BISMARCK, N.D. (AP) — North Dakota’s lone abortion clinic is on pace to end the year with the fewest number of pregnancy-ending procedures recorded in more than a decade, a drop the facility’s director attributes in part to new legislation she says has confused some women into thinking abortion in the state is now outlawed.
Tammi Kromenaker, director of the Red River Women’s Clinic in downtown Fargo, said the clinic is expected to end the year having conducted about 1,125 abortions — around a 15 percent drop from the 1,330 in 2012.
A doctor who works at the Fargo clinic and others in South Dakota and Minnesota has heard from some North Dakota women who sought abortions elsewhere, assuming that they are now banned in the state, Kromenaker said.
“We’re definitely hearing from women that they thought we were closed and that abortion is illegal,” she said. “Abortion is still legal in the state of North Dakota and we’re still here.”
But state Rep. Bette Grande, an ardent opponent of abortion, said the decline in the number of abortions in the state is a positive thing. She suspects it happened because more women have become educated on the issue.
“Women are changing their hearts and minds,” said Grande, a Fargo Republican who supported legislation this year aimed at limiting abortions, including a measure that bans them when a fetal heartbeat is detected — as early as six weeks into pregnancy.
Abortion rights advocates call the heartbeat law the most restrictive in the country and an attempt to shutter the clinic. Supporters of the measure have said it’s a challenge to the U.S. Supreme Court’s 1973 ruling that legalized abortion up until a fetus is considered viable, usually at 22 to 24 weeks. U.S. District Judge Daniel Hovland in Bismarck granted a temporary injunction in July that temporarily blocks enactment of the law, calling it “clearly invalid and unconstitutional.”
The measure is among four Republican Gov. Jack Dalrymple signed into law this year with overwhelming support by the state’s Republican-led Legislature.
Grande said she has received numerous emails in recent months from women who decided against abortion because of the debate in North Dakota over the issue.
“They are saying, ‘This has affected my thinking,'” she said. “More women have thought through the process and said, “This is not what I want to do.”
The Fargo clinic does not perform abortions after 16 weeks and officials there did not challenge a new North Dakota law that bans abortions after 20 weeks of pregnancy, based on the disputed premise that a fetus can feel pain by then.
The clinic has performed an average of about 1,300 abortions annually over the past decade, according to state Health Department data.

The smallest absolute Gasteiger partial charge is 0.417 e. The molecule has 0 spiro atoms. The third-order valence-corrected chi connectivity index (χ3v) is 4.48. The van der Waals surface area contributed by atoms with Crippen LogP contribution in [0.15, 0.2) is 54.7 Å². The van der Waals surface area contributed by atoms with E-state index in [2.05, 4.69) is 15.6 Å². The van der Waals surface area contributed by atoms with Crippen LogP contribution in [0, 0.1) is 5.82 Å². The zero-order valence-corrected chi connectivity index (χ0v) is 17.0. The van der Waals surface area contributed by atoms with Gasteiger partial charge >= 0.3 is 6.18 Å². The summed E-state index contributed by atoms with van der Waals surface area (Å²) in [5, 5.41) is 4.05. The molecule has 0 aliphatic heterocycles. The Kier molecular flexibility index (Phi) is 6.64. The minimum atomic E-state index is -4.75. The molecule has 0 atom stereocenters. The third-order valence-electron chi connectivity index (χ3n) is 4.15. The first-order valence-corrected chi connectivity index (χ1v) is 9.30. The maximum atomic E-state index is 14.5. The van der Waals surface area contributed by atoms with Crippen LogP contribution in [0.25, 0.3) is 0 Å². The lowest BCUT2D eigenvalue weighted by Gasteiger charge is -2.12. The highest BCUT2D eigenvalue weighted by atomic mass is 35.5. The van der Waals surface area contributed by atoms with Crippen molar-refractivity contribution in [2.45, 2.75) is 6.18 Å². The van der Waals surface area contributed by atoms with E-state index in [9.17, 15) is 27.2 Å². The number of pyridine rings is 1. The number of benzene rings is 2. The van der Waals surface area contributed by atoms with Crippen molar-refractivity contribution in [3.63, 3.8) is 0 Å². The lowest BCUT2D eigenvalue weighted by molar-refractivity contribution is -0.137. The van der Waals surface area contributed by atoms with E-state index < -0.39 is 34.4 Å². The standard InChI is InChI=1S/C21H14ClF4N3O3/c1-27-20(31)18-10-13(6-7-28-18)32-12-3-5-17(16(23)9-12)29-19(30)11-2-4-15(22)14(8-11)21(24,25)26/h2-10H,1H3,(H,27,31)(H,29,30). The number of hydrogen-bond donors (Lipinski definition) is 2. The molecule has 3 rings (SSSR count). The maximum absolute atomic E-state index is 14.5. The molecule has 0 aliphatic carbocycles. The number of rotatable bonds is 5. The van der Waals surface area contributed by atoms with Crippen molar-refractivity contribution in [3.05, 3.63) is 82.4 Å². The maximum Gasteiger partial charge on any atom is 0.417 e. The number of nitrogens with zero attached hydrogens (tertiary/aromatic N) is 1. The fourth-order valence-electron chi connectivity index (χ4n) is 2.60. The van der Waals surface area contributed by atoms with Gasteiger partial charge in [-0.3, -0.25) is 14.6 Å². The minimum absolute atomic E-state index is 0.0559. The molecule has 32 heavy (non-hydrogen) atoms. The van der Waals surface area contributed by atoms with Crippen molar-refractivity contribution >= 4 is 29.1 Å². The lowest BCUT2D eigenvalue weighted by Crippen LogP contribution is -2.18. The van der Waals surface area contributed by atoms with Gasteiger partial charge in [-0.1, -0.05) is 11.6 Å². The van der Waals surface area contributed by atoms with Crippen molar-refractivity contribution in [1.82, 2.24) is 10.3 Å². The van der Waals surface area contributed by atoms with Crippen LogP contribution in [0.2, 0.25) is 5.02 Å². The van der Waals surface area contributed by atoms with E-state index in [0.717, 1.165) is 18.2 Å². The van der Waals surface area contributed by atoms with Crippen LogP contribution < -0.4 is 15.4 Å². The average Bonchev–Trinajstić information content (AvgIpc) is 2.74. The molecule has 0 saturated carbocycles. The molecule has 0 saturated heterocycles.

The clinic opened in 1998, bringing to two the number of abortion providers in the state. Combined, the clinics performed 1,242 abortions that year. The Red River Women’s Clinic became the state’s sole abortion provider in 2001, and recorded 1,216 abortions, the fewest number since then.
According to the Centers for Disease Control and Prevention, the number of U.S. abortions has been dropping slightly over much of the past decade, and fell 3 percent in 2010, the most recent year for which statistics are available.
Abortions in North Dakota have remained steady over the past decade and increased from 1,290 in 2009 to 1,291 in 2010, state data show.
“I don’t think women’s circumstances and the reason they come to us have changed,” Kromenaker said.
Planned Parenthood of Minnesota, North Dakota and South Dakota operates an abortion clinic in St. Paul, Minn. and the only one in South Dakota. Spokeswoman Connie Lewis said the clinics don’t have statistics yet on how many women may have crossed state lines from North Dakota seeking an abortion either South Dakota or Minnesota.
“But I absolutely believe that it’s happening,” she said.
Lewis said anti-abortion legislation in South Dakota in 2006 and 2008 — though ultimately defeated — created confusion for women in that state over whether abortion remained legal.
“It certainly mirrors the experience we had in South Dakota,” she said. “It was a significant drop off and we did hear from people who said they weren’t sure we were open. It has leveled off some now.”
Lewis said abortion numbers in Minnesota and South Dakota have been dropping slightly over the past few years, following the national trend.
Austin, Texas-based Whole Woman’s Health, which operates an abortion clinic in Minneapolis, said in a statement that about 3 percent of its patients come from North Dakota, a percentage that has remained the same for the past two years.
“Most of the women traveling to us are over the gestational limit offered at Red River Women’s Clinic and come to us for care beyond 16 weeks,” the statement said.
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